This one also lends itself very well to burnout sets at the end of the workout. Start with the straps adjusted lower and step forward as you start to fatigue. You’ll probably be cursing my name after that.
My runner-ups for triceps are close-grip bench presses and chain bench presses.

Shoulders

I love the overhead press and think it’s the best exercise going for building big shoulders, but it can be tricky for folks with shoulder and/or lower back issues.
If the overhead press doesn’t bother you, definitely do that.
If it does, the staggered stance landmine press can be a great joint-friendly alternative since it allows you to press on an angle and use a neutral grip.

I also really like this band pullapart variation that I picked up from Joe Defranco. It’s much harder than it looks, so don’t knock it until you try it.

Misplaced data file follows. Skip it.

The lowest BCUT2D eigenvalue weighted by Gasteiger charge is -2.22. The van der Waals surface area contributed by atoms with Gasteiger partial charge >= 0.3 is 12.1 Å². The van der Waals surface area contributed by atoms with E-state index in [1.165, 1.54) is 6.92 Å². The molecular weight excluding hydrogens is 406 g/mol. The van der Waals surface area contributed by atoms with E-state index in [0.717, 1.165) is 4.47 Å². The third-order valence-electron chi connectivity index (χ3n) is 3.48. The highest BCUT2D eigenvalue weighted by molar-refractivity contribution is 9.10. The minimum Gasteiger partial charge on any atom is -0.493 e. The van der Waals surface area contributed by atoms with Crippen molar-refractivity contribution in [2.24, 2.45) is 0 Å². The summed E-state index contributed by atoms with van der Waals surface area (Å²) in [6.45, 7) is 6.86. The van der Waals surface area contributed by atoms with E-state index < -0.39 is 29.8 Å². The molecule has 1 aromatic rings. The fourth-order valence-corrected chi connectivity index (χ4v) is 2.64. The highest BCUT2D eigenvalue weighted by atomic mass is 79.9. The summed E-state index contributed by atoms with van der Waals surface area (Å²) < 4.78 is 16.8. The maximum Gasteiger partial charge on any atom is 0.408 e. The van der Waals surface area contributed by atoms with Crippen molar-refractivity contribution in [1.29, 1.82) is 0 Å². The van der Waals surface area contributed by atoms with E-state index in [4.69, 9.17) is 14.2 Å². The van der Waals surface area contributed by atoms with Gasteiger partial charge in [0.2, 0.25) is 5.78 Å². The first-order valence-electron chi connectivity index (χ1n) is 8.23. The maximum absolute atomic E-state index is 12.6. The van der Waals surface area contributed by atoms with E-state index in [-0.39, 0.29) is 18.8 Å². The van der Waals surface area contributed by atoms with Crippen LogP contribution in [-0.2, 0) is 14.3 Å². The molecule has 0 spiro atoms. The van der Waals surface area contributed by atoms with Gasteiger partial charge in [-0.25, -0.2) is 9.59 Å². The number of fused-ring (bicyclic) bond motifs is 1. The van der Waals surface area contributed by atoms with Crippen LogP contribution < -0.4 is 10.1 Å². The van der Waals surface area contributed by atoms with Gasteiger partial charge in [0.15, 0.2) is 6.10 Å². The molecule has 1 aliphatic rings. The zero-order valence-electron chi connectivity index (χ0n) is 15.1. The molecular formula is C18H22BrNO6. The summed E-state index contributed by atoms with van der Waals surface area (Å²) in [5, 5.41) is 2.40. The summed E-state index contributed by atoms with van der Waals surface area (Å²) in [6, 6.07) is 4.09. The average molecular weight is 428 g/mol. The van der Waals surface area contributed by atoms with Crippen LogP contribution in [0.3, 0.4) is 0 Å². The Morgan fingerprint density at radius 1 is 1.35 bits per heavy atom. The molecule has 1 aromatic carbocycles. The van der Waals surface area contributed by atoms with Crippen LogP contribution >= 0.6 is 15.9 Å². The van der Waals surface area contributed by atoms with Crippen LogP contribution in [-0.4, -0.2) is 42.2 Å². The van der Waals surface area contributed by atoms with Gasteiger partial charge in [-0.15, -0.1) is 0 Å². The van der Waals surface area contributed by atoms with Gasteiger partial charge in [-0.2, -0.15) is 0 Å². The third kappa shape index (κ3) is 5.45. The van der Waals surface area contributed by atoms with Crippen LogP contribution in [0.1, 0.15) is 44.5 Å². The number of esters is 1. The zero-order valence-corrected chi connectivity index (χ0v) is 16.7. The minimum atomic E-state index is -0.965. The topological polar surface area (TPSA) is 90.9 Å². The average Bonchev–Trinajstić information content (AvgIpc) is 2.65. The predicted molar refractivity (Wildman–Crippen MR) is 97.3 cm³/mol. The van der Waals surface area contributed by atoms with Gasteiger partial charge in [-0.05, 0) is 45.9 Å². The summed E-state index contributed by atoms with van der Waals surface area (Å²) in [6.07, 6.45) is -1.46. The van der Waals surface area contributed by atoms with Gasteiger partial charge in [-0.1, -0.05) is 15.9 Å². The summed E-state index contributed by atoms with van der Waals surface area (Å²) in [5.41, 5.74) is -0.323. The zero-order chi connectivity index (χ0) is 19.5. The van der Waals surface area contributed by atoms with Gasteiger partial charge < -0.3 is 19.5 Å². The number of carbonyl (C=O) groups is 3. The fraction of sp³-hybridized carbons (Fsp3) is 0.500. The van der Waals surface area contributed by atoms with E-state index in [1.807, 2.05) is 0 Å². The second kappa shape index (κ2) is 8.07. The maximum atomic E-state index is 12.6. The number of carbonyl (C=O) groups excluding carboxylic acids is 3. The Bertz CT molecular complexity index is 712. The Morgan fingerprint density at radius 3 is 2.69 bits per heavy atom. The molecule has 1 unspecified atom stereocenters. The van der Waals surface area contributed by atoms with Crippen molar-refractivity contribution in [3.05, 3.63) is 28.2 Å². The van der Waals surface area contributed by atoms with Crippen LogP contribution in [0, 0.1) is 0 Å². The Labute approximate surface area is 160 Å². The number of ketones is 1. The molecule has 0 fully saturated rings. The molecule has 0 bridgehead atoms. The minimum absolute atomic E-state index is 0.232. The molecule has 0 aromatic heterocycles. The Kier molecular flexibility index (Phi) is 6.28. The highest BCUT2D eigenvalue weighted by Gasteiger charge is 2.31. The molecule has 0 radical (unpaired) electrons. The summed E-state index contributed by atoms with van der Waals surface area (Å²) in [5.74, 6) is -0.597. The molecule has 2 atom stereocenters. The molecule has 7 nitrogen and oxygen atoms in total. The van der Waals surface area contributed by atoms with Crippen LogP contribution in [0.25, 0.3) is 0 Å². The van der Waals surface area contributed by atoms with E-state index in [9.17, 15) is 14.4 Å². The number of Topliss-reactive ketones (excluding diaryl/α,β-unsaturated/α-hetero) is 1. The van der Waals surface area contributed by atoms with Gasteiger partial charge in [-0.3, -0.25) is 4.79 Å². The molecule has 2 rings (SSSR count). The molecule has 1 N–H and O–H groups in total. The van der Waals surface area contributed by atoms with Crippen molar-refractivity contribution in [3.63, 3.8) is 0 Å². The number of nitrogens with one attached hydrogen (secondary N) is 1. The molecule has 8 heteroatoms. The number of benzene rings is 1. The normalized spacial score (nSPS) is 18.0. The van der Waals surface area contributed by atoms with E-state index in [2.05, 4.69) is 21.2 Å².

Quads

This one was a toss-up between Bulgarian split squats and front squats, but in the end, Bulgarian split squats get the nod.
I know this won’t sit well with some of you – and I myself would’ve considered it blasphemy a few years ago before I really tried them – but the more I do them and use them with my athletes, the more I’m convinced that it’s a better way to load the legs for most people.
We’re consistently seeing athletes do Bulgarian split squats with 70-90% of the loads they can front squat, and sometimes more. Here’s a video of a college hockey player doing Bulgarian split squats with 235 pounds for 5 reps like it’s an empty bar.

As a point of reference, he back squats 300 for 5. I think it’s clear the legs are getting more loading in the Bulgarian split squat.